Fairfax County Water Authority

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Fairfax County Water Authority (FCWA or more recently Fairfax Water for short) is the main water company in the Northern Virginia region of the United States, and one of the three major water providers in the Washington, D.C. metropolitan area (the other two being the Washington Aqueduct and the Washington Suburban Sanitary Commission). Fairfax Water serves most of the populated areas of Fairfax County, and also serves neighboring communities of Alexandria, Prince William County, Virginia and Loudoun County, Virginia through wholesale agreements. It serves drinking water to 1.5 million people.

FCWA does not provide sanitary sewer service; this is left to the individual jurisdictions it serves.


FCWA traces its history back to the 1950s. At the time, Fairfax County was a mostly rural county that was quickly becoming suburban, and was served by a number of small, privately owned water companies and private wells. This posed a problem in the first half of the decade, as hot summers and increased demand often caused the wells to run dry. The Alexandria Water Company, which served Alexandria, Virginia and its immediate suburbs, had opened a treatment plant on the Occoquan River near Occoquan, Virginia in 1954, but even that wasn't enough, and both the county government and the city of Alexandria were looking for a solution to the problem together.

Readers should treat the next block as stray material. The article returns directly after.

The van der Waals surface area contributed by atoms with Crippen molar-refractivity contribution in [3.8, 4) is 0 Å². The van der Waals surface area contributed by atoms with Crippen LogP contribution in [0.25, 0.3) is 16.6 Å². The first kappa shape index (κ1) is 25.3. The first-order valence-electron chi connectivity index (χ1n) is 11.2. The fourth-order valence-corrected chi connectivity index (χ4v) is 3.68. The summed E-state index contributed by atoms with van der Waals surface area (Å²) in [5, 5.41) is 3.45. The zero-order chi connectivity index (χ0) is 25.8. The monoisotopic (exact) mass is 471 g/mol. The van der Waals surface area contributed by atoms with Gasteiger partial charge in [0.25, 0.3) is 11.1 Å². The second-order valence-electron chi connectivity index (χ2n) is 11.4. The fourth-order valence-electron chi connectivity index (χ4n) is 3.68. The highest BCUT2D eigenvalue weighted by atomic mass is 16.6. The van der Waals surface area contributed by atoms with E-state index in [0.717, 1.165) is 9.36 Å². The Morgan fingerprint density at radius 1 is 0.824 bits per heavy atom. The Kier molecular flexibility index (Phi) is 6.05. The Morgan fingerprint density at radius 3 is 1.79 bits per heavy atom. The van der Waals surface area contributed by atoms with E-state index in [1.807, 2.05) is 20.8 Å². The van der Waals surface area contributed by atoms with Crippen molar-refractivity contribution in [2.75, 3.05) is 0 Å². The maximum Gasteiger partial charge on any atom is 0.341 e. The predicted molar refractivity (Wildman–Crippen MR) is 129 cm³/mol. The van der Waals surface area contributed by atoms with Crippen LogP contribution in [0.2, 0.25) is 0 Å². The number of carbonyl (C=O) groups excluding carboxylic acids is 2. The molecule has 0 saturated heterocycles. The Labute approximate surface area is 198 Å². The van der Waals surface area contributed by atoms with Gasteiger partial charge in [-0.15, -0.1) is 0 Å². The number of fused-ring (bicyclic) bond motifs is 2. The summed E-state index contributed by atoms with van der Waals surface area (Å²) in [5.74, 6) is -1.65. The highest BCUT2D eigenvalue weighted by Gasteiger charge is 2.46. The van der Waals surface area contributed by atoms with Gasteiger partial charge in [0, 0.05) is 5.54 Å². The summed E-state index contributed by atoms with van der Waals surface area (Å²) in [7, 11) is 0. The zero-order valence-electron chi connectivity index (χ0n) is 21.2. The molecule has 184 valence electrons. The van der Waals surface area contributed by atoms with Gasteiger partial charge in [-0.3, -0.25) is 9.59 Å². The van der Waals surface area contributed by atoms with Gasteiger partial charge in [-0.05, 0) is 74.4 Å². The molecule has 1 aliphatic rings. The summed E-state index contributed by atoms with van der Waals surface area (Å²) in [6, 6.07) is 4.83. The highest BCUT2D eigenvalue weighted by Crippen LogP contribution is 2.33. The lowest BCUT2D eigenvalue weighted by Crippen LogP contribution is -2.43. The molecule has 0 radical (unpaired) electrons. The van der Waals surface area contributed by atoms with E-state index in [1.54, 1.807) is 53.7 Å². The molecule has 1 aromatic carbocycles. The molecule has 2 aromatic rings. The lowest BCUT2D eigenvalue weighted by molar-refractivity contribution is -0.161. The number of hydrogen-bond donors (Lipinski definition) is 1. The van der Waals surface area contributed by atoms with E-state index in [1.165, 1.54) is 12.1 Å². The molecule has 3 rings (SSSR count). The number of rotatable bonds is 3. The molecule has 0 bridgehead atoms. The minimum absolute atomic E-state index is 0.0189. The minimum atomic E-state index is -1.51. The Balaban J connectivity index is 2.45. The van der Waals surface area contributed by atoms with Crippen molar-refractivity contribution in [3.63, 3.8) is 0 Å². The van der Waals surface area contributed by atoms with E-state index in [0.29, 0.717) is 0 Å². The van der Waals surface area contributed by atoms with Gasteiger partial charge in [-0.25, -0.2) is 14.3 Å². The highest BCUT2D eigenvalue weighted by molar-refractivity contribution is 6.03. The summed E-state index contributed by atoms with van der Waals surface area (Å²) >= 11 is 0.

Fairfax became interested in buying the Annandale Water Company, a medium-sized utility in the heart of Fairfax that, by 1955, served about 3000 homes at the time and had severe problems with water supply. Alexandria was interested in buying Alexandria Water (a privately owned system controlled by American Water Works Company) and its Virginia Water subsidiary, citing its own water supply problems. By the end of the summer, Fairfax was ready to buy the Annandale system when they were blocked from doing so by a lawsuit from a group of subscribers, who were upset that the move may increase their water rates.

FCWA has since expanded its filtration capacity several times, with the introduction of new plants at Lorton and Occoquan in the 1960s, and a new plant near Herndon, Virginia in 1982. A new plant that will replace all three of the Lorton and Occoquan plants was under construction and expected to go online in the fall of 2005.


  • Reikowsky, Ralph. "Alexandria, Fairfax Study Their Water Problems", The Washington Post, 23 January 1955, page G11.
  • "Storage Dam Planned in Va.", The Washington Post, 16 August 1955, page 13.

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